11. Now, observe what people commonly do and say. "Yes,"' they tell you, "I expect to become godly. Yes, we must be godly." But if they are asked what we are to do to accomplish it, they go on to say, "Indeed, we must pray, fast, attend Church, abstain from sin, and so on." One will enter a monastery, another some order. One will become a priest, another will don a hair-garment. One will punish himself in a certain way, and another in another way. They are like Cain and do the works of Cain. Personally they are as at first--without justification. They but assume an external change, an alteration of works, clothing, condition and habits. They are really apes, assuming the habits of saints but remaining unholy. Unmindful of faith, they rush along with their good works toward heaven--as they imagine--torturing themselves.

Relative to them, Christ in the Gospel (Lk 13, 24) says: "Strive to enter in by the narrow door: for many, I say unto you, shall seek to enter in, and shall not be able." And why not? Because they do not recognize the narrow door. It is faith. Faith humbles one, reduces him to nothing, until he must despair of all his good works and cleave only to God's grace; for that he must forsake all else. But the Cain-like saints imagine good works to be the narrow door. Hence they do not humble themselves. Nor do they despair of their good works; no, lading themselves with the cumbersome bundles of their collected deeds, they strive to pass through the door. They will pass as the camel with his great hump passes through the eye of the needle.

12. Mention faith to them and they scoff and laugh, saying: "Are we Turks or heathen that we must first learn what faith is? Is it possible that our multitude of monks, nuns and priests do not know? Who can be ignorant of what believing is when even they who openly sin know its meaning?" As if having finished with faith, they imagine they must henceforth devote themselves to works. As before said, they regard faith of slight importance; for they do not understand that it is our sole justifier. To accept as true the record of Christ--this they call faith. The devils have the same sort of faith, but it does not make them godly. Such belief is not Christian faith; no, it is rather deception.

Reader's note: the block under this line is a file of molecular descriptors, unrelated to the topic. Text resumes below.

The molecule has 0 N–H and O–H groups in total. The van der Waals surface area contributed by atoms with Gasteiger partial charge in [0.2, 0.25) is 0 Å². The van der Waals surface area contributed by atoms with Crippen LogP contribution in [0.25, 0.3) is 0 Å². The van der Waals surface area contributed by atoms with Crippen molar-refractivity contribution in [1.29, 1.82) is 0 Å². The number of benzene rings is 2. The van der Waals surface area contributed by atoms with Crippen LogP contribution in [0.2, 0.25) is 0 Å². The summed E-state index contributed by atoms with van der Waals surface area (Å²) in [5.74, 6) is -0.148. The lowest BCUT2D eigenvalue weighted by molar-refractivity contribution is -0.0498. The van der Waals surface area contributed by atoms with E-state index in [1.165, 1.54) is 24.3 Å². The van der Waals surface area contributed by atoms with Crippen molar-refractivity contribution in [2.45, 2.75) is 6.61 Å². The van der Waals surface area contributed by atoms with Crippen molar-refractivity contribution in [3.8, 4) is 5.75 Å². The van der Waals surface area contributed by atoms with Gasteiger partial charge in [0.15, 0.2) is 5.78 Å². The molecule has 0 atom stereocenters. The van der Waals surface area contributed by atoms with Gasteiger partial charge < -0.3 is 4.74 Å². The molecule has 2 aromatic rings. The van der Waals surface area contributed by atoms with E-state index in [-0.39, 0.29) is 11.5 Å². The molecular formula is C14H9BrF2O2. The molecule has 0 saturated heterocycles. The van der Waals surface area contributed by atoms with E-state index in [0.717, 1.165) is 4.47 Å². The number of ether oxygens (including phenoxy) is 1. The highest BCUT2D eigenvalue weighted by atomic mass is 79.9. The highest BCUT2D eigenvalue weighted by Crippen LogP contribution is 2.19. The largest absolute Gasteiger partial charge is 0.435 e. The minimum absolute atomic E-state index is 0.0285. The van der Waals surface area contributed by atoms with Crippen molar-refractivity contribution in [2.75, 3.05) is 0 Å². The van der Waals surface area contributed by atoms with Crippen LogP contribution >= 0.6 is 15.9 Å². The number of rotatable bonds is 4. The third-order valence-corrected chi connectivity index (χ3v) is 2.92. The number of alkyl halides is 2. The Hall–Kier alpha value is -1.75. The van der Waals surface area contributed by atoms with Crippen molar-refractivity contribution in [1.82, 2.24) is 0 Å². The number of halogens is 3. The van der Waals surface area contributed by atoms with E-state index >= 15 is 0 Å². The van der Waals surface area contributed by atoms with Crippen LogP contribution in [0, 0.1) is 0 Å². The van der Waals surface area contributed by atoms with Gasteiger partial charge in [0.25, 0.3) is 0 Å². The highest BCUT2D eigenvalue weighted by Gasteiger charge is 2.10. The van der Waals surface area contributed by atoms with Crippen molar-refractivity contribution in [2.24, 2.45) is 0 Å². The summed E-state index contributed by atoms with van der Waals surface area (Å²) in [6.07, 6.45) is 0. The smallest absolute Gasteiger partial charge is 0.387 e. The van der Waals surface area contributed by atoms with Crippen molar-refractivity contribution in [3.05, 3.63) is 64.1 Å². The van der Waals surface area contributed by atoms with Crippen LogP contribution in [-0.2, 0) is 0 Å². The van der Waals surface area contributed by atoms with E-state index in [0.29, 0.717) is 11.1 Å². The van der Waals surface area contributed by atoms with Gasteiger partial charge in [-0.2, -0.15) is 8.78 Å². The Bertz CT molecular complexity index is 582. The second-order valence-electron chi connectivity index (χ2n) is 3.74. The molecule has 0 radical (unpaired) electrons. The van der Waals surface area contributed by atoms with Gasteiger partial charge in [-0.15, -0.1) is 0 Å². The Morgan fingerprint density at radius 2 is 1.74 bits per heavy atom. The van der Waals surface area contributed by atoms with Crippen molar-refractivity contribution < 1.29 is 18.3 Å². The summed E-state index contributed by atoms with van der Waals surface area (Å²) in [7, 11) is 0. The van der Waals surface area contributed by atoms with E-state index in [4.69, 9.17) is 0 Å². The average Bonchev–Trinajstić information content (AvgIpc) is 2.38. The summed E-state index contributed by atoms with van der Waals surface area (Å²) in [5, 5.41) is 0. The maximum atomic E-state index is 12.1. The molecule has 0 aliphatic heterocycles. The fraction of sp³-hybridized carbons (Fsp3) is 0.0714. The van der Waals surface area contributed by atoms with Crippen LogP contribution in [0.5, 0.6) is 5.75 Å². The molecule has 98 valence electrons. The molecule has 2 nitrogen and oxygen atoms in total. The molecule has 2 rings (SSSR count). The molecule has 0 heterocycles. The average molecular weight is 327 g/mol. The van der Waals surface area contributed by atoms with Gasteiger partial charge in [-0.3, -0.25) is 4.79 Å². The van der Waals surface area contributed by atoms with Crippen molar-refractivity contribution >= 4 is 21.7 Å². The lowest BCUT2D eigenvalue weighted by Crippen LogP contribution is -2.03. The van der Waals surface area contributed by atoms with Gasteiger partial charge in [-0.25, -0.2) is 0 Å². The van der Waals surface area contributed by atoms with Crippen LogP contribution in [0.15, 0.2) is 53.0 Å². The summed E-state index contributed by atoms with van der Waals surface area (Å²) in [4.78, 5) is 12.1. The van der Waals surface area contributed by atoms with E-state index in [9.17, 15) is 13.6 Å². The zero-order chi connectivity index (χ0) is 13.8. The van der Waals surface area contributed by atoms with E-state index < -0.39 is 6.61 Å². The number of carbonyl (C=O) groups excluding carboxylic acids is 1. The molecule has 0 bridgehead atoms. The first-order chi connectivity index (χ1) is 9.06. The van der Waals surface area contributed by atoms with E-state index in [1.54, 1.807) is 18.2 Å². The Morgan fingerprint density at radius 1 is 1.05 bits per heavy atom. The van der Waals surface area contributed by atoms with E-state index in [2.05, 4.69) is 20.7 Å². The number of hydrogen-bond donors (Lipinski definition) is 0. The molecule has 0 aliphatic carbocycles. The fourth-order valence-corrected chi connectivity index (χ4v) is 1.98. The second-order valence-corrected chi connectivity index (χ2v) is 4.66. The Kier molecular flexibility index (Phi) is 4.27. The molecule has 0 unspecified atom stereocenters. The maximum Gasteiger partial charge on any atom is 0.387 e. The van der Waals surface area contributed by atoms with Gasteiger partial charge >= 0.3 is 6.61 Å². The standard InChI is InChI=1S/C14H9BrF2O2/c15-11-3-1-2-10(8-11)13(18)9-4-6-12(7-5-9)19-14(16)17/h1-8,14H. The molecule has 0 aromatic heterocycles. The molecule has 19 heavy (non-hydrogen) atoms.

13. In the preceding epistles we have heard that to be a Christian it is not enough simply to believe the story of Christ true--the Cain-like saints possess such faith--but the Christian must without any hesitancy believe himself one to whom grace and mercy are given, and that he has really secured them through baptism or through the Holy Supper. When he so believes, he is free to say of himself: "I am holy, godly and just. I am a child of God, perfectly assured of salvation. Not because of anything in me, not because of my merits or works, am I saved; it is of the pure mercy of God in Christ, poured out upon me." To such extent will he appreciate God's precious mercy, he cannot doubt that it renders him holy and constitutes him a child of God. But he who doubts, disparages to the utmost his baptism and the Holy Supper, and censures as false God's Word and his grace in the sacraments.